BRC Provides Upbeat Assessment of Referendum to Parliament

The Bougainville Referendum Commission today provided an upbeat report on referendum preparations to the Bougainville House of Representatives.

Commissioner Patrick Nisira and Chief Referendum Officer Mauricio Claudio told Members that the Commission was on track to deliver polling, commencing 23 November, and called on their assistance to deliver clear and simple messages about the upcoming public display of the Preliminary Roll.

“We have recently travelled around Bougainville to consult with 37 Community Governments, and we’re satisfied that this will be a peaceful referendum. People are taking ownership of the process and are ensuring that they are prepared, and also maintaining a peaceful environment.”
“We are managing our costs and logistics within the budget and six-week extension provided by the two governments, and there will be no more delays, extensions or deferrals,” Mr Nisira said.

Deputy Speaker, Francesca Semoso and others commended the Commission on its comprehensive progress report, but raised questions regarding whether the ballot paper would be publicly displayed ahead of polling, and whether the new date provided by the two governments was legal.

The Chief Referendum Officer assured the House that while dates are for the two governments and not the BRC, it was the legal opinion of the Commission and the two governments that the exchange of letters by the two heads of government announcing the six-week extension was legal.

“We do note however, the intention of the Prime Minister and Acting President to formalise this decision at the next meeting of the Joint Supervisory Body,” Claudio said.

The Commission also assured the Member for Selau, Hon Joseph Watawi, that the final ballot paper design, containing the text agreed to by both governments, would be made available on awareness posters well ahead of polling.

Commissioner Nisira said they were focusing on each step of the process, and providing information in phases to ensure people were well informed.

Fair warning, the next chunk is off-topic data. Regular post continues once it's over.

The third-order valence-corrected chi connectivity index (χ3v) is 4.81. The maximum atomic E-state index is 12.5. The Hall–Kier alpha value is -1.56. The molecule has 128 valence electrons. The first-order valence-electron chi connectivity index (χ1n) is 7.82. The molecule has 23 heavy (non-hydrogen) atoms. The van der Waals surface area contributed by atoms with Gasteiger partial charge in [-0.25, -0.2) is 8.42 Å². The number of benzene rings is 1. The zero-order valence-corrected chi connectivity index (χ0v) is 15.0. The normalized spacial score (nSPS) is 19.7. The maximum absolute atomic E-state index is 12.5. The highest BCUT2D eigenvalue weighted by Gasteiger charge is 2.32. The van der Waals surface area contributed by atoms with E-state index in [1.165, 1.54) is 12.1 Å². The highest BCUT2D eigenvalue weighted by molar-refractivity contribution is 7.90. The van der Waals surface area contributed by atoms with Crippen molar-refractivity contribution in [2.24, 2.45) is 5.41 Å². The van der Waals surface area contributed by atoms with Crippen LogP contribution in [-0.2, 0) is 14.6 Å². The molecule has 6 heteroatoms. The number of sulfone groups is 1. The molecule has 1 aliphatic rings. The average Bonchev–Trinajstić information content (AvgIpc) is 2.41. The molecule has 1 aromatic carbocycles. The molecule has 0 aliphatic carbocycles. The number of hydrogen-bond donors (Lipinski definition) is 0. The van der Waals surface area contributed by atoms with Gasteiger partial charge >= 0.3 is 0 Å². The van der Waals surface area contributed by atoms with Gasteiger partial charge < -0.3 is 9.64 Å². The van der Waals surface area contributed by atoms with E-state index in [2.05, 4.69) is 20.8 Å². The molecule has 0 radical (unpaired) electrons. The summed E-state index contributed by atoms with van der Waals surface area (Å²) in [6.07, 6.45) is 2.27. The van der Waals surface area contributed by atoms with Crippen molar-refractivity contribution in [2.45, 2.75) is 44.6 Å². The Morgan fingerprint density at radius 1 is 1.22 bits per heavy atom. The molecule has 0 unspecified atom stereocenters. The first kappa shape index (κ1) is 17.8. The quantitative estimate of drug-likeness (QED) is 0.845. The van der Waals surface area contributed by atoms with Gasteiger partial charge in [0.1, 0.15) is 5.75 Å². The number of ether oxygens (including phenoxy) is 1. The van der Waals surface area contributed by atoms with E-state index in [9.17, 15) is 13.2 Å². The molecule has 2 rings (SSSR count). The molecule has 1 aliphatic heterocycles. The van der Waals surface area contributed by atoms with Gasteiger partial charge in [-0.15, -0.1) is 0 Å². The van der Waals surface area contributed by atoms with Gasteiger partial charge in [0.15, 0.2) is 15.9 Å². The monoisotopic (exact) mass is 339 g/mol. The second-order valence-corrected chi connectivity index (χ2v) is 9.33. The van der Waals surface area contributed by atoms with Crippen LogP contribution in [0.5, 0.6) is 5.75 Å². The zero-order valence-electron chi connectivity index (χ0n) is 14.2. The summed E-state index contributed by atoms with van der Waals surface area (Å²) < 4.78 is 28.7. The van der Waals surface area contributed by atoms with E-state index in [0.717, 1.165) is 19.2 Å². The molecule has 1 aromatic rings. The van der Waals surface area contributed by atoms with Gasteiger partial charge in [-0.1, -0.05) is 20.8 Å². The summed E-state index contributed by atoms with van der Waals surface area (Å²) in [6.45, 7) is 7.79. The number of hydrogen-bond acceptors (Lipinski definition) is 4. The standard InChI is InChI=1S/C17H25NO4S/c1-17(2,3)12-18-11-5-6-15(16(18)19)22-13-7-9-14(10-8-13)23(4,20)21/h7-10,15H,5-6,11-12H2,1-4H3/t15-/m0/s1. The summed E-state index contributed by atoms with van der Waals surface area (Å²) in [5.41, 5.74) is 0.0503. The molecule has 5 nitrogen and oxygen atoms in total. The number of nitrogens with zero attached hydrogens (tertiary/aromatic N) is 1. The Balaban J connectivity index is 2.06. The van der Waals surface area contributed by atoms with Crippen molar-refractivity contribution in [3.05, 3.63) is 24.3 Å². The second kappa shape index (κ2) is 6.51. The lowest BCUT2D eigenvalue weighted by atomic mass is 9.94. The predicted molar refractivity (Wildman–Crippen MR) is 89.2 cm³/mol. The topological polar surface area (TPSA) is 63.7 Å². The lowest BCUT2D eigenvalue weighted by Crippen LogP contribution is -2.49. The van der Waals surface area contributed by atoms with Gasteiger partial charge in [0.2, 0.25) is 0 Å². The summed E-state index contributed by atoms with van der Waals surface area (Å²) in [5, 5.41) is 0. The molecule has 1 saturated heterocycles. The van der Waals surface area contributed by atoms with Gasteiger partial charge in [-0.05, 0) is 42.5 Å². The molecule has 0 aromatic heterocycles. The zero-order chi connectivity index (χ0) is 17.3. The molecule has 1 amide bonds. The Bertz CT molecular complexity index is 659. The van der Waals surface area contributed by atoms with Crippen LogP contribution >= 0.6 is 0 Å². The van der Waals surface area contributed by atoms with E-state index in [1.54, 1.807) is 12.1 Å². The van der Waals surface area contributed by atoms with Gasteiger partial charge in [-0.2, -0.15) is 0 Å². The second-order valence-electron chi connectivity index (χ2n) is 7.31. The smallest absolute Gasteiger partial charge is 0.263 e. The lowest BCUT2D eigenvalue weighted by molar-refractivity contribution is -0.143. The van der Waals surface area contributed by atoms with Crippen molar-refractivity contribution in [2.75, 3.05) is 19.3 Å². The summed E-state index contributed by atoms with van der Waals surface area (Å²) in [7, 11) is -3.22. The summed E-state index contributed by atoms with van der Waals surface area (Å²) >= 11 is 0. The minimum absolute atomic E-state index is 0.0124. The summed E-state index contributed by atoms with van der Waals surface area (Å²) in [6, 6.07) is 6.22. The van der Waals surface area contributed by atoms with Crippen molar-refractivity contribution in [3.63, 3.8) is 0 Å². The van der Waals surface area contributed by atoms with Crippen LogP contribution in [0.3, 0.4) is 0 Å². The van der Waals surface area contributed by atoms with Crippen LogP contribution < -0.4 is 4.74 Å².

The public display, beginning in Bougainville in the first week of September, for three weeks, will require everyone to check the Preliminary Roll displayed in their Ward to ensure they are enrolled correctly; complete an enrolment form if not; and tell their Ward Recorder if any names were not eligible according to the referendum criteria. Specific information and dates will be provided to those living outside Bougainville shortly.

The briefing also covered the strong turnout of Bougainvilleans enrolling across Bougainville, as well as those living elsewhere in Papua New Guinea. Final numbers would be known when the Preliminary Roll is finalised at the end of the month.

“The Commission certainly has raised the bar for electoral participation in Papua New Guinea,” Claudio said. “This is the first time enrolment of Bougainvilleans living in PNG provinces has taken place, and the first time PNG citizens (who are eligible Bougainvilleans) have been enrolled overseas.”
“The three-week public display process is critical. It places responsibility on voters to ensure they are enrolled, and also to help ensure the roll is a credible.”

A summary of polling and counting procedures was also provided:

  • Polling will take place over two weeks, beginning 23 November, with polling commencing in remote locations first
  • Around 500 polling centres would be established across Bougainville, including outside Bougainville in the 21 provincial capitals, and enrolment locations in Solomon Islands, Australia and the four mining and agricultural operations in PNG
  • Counting, according to law, would only begin once polling had ended
  • The Writs, including the number of votes for greater autonomy and independence, would be returned to the Governor General the day after counting was completed
  • Scrutineers: The two governments, as well as recognised interest groups, would soon be invited to appoint scrutineers to monitor polling, transport of ballot boxes and scrutineering of votes.